Homeless Citizens Seek Equal Access at Worcester PL

The Legal Assistance Corporation of Central Massachusetts, in conjunction with the ACLU of Massachusetts, has filed a lawsuit on behalf of homeless citizens against the Worcester Public Library.

The library restricts borrowing privileges for homeless residents, limiting them to two books—versus 40 books for everyone else.

The Boston Globe reports (7/9/06),

[T]hree homeless patrons of the library filed a class action lawsuit in US District Court, alleging that the policy violates their constitutional right to equal access to public services. The plaintiffs include a homeless couple whose 8-year-old daughter seeks out the latest Lemony Snicket adventures, and a woman who fled a home where she was the victim of domestic violence …

The seeds of Worcester’s battle were sewn two years ago, when a city librarian noticed that many of the library’s missing books had been loaned to people staying in the city’s shelters. Unable to find the offenders, the librarian proposed the two-book limit to the board of trustees, which approved the policy. [Head librarian Penelope] Johnson said she did not have data on how many books had been lost over the years to homeless patrons, but said the policy had helped curb the problem.

According to Kate Fitzpatrick, an attorney with LACCM, “We tried to work with the library for over a year to modify or rescind the policy, but felt we had no choice to file the lawsuit when we realized the extent of the city’s inflexibility and its lack of good faith to truly understand the policy’s effects.”

The Worcester Telegram & Gazette found that “the public library system lacks any firm criteria it can use to determine who is subject to a two-item borrowing limit at Worcester’s three library branches.”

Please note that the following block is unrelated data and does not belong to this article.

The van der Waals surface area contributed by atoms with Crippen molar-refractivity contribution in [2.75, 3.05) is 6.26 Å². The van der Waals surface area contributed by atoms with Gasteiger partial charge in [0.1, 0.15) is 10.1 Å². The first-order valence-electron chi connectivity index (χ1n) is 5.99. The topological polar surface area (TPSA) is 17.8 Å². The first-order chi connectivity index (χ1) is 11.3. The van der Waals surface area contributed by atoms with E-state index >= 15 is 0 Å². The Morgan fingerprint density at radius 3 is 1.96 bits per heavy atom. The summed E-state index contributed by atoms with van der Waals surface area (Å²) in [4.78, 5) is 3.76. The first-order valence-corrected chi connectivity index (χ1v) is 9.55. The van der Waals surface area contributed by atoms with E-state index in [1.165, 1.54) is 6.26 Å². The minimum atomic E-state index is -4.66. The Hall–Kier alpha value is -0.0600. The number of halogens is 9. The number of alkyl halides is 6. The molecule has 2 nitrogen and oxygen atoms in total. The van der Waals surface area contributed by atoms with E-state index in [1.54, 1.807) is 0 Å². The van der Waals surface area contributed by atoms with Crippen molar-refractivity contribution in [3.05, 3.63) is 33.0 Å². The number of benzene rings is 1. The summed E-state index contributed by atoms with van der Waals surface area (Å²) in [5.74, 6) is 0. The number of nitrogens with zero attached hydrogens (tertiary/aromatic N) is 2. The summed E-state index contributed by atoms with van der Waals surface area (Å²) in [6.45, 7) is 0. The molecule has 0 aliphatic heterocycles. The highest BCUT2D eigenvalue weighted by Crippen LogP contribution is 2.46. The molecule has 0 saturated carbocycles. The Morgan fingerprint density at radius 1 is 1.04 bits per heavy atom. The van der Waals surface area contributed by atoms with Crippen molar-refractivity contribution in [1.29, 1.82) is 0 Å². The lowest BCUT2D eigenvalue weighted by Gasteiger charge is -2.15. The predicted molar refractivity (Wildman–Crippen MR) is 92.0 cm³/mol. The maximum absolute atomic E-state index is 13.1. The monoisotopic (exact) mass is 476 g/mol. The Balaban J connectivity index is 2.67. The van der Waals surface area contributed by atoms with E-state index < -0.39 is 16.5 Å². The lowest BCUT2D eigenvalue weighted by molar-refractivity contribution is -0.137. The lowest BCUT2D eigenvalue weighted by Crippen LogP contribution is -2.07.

Rather than restricting the borrowing privileges of individuals, the library reportedly maintains a list of social service agencies and limits anyone that is a client of these agencies. The Telegram & Gazette says that the list is incomplete and that not all agencies are “aware of their status at the library.”

[L]ibrary officials were resistant to disclosing information about the policy. They still have not publicly disclosed exact losses from items checked out and not returned by what the library calls transient residents.

Worcester PL’s policy clearly contradicts the values outlined in ALA Policy 61, Library Services for the Poor and the Library Bill of Rights.

If you would like to write a letter in support of the Worcester area’s homeless citizens and their right to equal services, contact:

Michael V. O’Brien
City Manager
City of Worcester
455 Main Street, Room 309
Worcester, MA 01608

Jay Scully
President, Board of Directors
Worcester Public Library
3 Salem Square
Worcester, MA 01608

Penelope Johnson
Head Librarian
Worcester Public Library
3 Salem Square
Worcester, MA 01608

Letters to the Editor
Worcester Telegram & Gazette
Worcester, MA 01615-0012
letters@telegram.com (in subject line write “Letter”; the email must include a mailing address)
Fax: 508-793-9313

Additional information is available via ALA and via Kathleen de la Peña McCook’s journal at LISNews.org.